Strenuous activities including straining, bending and lifting should be avoided for the first several days, since these activities might cause compromised results including but not limited to increased swelling or even bleeding.

After surgery, patients experience varying degrees of swelling and bruising that will resolve with time. Within the first week you will be permitted to use makeup, if desired, to conceal any discoloration. Stitches are usually removed within a week of surgery. The incisions will be initially be reddish and then slowly fade over months resulting in permanent scars that are usually concealed in natural creases.


Your vision may continue to be somewhat blurry for a few days or longer. Your eyes may be temporarily sensitive to light, and you may experience excess tearing or dryness. Dr. Mezrow will recommend eye lubricant to help relieve any burning or itching. You may want to wear dark sunglasses for a couple of weeks to protect your eyes from wind and sun irritation. Contacts will temporally not be worn until Dr. Mezrow instructs you.

When can I return to work?

Depending on your physical condition, you may be able to return to non-strenuous work in approximately one week after surgery. During healing you may experience some mild, periodic discomfort and swelling, such feelings are normal. Severe pain should be reported to Dr. Mezrow.


How long is the healing process?

Removal of fat from your eyelids, which is usually the cause of puffiness and bags, is permanent, and these conditions generally will not recur. The skin continues to age, however, skin laxity along the fine wrinkling of the eyelid area may, at some point, return. Sometimes loss of tone in the forehead causes additional sagging of the eyebrows, which mimics a recurrence of drooping upper eyelids. If this happens, correction may require a forehead lift or a secondary eyelid procedure.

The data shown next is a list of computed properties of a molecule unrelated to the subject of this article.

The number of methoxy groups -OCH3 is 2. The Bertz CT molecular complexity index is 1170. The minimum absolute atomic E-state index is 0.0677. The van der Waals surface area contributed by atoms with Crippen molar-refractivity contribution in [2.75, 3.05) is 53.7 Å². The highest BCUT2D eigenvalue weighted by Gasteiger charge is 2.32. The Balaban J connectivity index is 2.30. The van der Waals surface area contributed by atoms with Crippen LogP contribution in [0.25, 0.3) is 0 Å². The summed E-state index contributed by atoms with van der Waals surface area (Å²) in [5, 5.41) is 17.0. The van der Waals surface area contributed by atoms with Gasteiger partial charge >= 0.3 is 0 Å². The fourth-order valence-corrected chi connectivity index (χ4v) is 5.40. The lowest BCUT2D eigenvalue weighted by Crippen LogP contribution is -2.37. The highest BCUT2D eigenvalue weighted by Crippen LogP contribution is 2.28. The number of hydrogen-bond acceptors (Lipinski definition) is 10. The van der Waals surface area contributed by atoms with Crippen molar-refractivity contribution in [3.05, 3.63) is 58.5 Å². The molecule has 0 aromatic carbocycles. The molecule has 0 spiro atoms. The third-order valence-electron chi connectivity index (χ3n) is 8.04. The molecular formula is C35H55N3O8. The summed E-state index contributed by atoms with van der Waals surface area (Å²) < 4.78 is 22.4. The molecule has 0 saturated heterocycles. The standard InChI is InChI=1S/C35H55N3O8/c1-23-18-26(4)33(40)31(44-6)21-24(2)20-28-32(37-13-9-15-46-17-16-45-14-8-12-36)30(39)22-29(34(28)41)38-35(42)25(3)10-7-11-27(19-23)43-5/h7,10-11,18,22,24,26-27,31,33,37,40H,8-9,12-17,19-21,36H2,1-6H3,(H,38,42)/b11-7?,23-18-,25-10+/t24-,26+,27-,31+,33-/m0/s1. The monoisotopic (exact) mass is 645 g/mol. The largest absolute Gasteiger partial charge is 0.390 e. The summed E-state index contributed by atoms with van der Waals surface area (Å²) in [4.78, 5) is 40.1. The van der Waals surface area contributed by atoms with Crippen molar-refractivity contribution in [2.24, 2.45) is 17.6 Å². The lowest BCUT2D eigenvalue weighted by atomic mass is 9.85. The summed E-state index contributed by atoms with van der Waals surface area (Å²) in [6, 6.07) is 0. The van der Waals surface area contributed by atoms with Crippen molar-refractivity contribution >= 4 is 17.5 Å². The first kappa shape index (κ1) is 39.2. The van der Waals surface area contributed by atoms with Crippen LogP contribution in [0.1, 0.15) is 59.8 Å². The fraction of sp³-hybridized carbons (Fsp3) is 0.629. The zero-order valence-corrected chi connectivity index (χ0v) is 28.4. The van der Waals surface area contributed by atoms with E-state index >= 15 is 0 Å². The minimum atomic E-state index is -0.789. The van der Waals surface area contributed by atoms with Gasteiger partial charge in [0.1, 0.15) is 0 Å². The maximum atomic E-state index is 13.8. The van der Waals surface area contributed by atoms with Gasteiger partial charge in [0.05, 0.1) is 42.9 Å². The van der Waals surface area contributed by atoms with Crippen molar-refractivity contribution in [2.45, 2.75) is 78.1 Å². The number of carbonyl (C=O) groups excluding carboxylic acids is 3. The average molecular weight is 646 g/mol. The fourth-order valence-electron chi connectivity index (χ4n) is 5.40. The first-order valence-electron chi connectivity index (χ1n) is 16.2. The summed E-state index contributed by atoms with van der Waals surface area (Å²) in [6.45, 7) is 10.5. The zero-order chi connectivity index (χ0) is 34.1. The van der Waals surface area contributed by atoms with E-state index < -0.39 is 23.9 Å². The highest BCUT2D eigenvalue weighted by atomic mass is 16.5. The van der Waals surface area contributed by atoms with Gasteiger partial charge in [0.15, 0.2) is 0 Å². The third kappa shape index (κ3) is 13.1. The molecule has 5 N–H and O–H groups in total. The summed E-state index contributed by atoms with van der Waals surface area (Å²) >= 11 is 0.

Even though the aging process continues, patients are usually happy with their appearance for many years following eyelid surgery. Some patients find that they want to make additional improvements at a later time.

Blepharoplasty surgery will rejuvenate your eyelids by removing excess skin and or fat obtaining a more refreshed, less tired appearance. After blepharoplasty surgery it is not uncommon to feel more confident about your appearance.

Healing from your surgery is a process that takes up to a year for final result. You will be instructed to return to Dr. Mezrow’s office for follow-up care at prescribed intervals to monitor your progress and optimize your outcome.

If you have any questions or concerns prior to surgery or during your recovery, you should contact Dr. Mezrow.